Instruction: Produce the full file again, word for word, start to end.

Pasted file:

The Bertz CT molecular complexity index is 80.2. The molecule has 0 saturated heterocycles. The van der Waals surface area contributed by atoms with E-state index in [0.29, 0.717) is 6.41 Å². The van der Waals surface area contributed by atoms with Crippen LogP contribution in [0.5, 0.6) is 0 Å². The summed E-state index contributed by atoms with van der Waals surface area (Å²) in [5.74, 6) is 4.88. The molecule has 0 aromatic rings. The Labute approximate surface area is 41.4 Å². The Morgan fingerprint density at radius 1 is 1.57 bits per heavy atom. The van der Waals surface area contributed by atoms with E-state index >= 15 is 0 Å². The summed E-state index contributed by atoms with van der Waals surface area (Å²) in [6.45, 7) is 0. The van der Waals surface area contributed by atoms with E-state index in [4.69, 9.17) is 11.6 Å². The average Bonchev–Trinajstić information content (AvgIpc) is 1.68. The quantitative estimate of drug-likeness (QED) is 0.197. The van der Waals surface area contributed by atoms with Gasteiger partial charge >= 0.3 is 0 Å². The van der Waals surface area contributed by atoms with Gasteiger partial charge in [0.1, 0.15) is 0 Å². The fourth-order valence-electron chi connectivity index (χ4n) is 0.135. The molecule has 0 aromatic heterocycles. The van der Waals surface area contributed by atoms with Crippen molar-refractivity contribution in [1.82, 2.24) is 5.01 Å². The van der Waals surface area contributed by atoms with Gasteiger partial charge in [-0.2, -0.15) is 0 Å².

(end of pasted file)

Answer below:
The Bertz CT molecular complexity index is 80.2. The molecule has 0 saturated heterocycles. The van der Waals surface area contributed by atoms with E-state index in [0.29, 0.717) is 6.41 Å². The van der Waals surface area contributed by atoms with Crippen LogP contribution in [0.5, 0.6) is 0 Å². The summed E-state index contributed by atoms with van der Waals surface area (Å²) in [5.74, 6) is 4.88. The molecule has 0 aromatic rings. The Labute approximate surface area is 41.4 Å². The Morgan fingerprint density at radius 1 is 1.57 bits per heavy atom. The van der Waals surface area contributed by atoms with E-state index >= 15 is 0 Å². The summed E-state index contributed by atoms with van der Waals surface area (Å²) in [6.45, 7) is 0. The van der Waals surface area contributed by atoms with E-state index in [4.69, 9.17) is 11.6 Å². The average Bonchev–Trinajstić information content (AvgIpc) is 1.68. The quantitative estimate of drug-likeness (QED) is 0.197. The van der Waals surface area contributed by atoms with Gasteiger partial charge >= 0.3 is 0 Å². The van der Waals surface area contributed by atoms with Gasteiger partial charge in [0.1, 0.15) is 0 Å². The fourth-order valence-electron chi connectivity index (χ4n) is 0.135. The molecule has 0 aromatic heterocycles. The van der Waals surface area contributed by atoms with Crippen molar-refractivity contribution in [1.82, 2.24) is 5.01 Å². The van der Waals surface area contributed by atoms with Gasteiger partial charge in [-0.2, -0.15) is 0 Å².